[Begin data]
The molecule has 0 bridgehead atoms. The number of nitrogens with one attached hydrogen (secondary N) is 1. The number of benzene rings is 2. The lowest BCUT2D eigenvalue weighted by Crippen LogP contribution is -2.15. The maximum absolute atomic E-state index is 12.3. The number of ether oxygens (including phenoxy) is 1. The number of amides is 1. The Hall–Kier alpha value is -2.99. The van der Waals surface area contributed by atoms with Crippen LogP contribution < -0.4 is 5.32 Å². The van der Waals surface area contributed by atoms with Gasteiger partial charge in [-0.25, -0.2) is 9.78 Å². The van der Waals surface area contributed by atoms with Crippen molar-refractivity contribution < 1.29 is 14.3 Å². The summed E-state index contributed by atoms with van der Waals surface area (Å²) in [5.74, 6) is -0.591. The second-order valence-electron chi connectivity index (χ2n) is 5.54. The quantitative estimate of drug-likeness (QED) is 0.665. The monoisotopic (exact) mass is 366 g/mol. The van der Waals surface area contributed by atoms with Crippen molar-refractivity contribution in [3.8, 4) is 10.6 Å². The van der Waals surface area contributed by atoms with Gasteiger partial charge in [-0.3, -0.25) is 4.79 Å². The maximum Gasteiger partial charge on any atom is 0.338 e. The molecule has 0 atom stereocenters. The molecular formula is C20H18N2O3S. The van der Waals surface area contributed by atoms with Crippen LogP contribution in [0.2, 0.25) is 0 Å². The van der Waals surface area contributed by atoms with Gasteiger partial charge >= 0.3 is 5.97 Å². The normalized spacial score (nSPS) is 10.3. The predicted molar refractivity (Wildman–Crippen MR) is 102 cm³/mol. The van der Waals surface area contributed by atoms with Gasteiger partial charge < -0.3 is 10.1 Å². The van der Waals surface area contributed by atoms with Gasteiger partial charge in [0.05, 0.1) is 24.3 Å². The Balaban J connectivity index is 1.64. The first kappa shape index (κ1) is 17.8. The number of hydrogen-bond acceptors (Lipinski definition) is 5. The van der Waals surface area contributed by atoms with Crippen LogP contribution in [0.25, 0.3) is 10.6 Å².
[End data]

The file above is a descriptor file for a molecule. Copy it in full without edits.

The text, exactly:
The molecule has 0 bridgehead atoms. The number of nitrogens with one attached hydrogen (secondary N) is 1. The number of benzene rings is 2. The lowest BCUT2D eigenvalue weighted by Crippen LogP contribution is -2.15. The maximum absolute atomic E-state index is 12.3. The number of ether oxygens (including phenoxy) is 1. The number of amides is 1. The Hall–Kier alpha value is -2.99. The van der Waals surface area contributed by atoms with Crippen LogP contribution < -0.4 is 5.32 Å². The van der Waals surface area contributed by atoms with Gasteiger partial charge in [-0.25, -0.2) is 9.78 Å². The van der Waals surface area contributed by atoms with Crippen molar-refractivity contribution < 1.29 is 14.3 Å². The summed E-state index contributed by atoms with van der Waals surface area (Å²) in [5.74, 6) is -0.591. The second-order valence-electron chi connectivity index (χ2n) is 5.54. The quantitative estimate of drug-likeness (QED) is 0.665. The monoisotopic (exact) mass is 366 g/mol. The van der Waals surface area contributed by atoms with Crippen molar-refractivity contribution in [3.8, 4) is 10.6 Å². The van der Waals surface area contributed by atoms with Gasteiger partial charge in [-0.3, -0.25) is 4.79 Å². The maximum Gasteiger partial charge on any atom is 0.338 e. The molecule has 0 atom stereocenters. The molecular formula is C20H18N2O3S. The van der Waals surface area contributed by atoms with Crippen LogP contribution in [0.2, 0.25) is 0 Å². The van der Waals surface area contributed by atoms with Gasteiger partial charge >= 0.3 is 5.97 Å². The normalized spacial score (nSPS) is 10.3. The predicted molar refractivity (Wildman–Crippen MR) is 102 cm³/mol. The van der Waals surface area contributed by atoms with Gasteiger partial charge < -0.3 is 10.1 Å². The van der Waals surface area contributed by atoms with Gasteiger partial charge in [0.05, 0.1) is 24.3 Å². The Balaban J connectivity index is 1.64. The first kappa shape index (κ1) is 17.8. The number of hydrogen-bond acceptors (Lipinski definition) is 5. The van der Waals surface area contributed by atoms with Crippen LogP contribution in [0.25, 0.3) is 10.6 Å².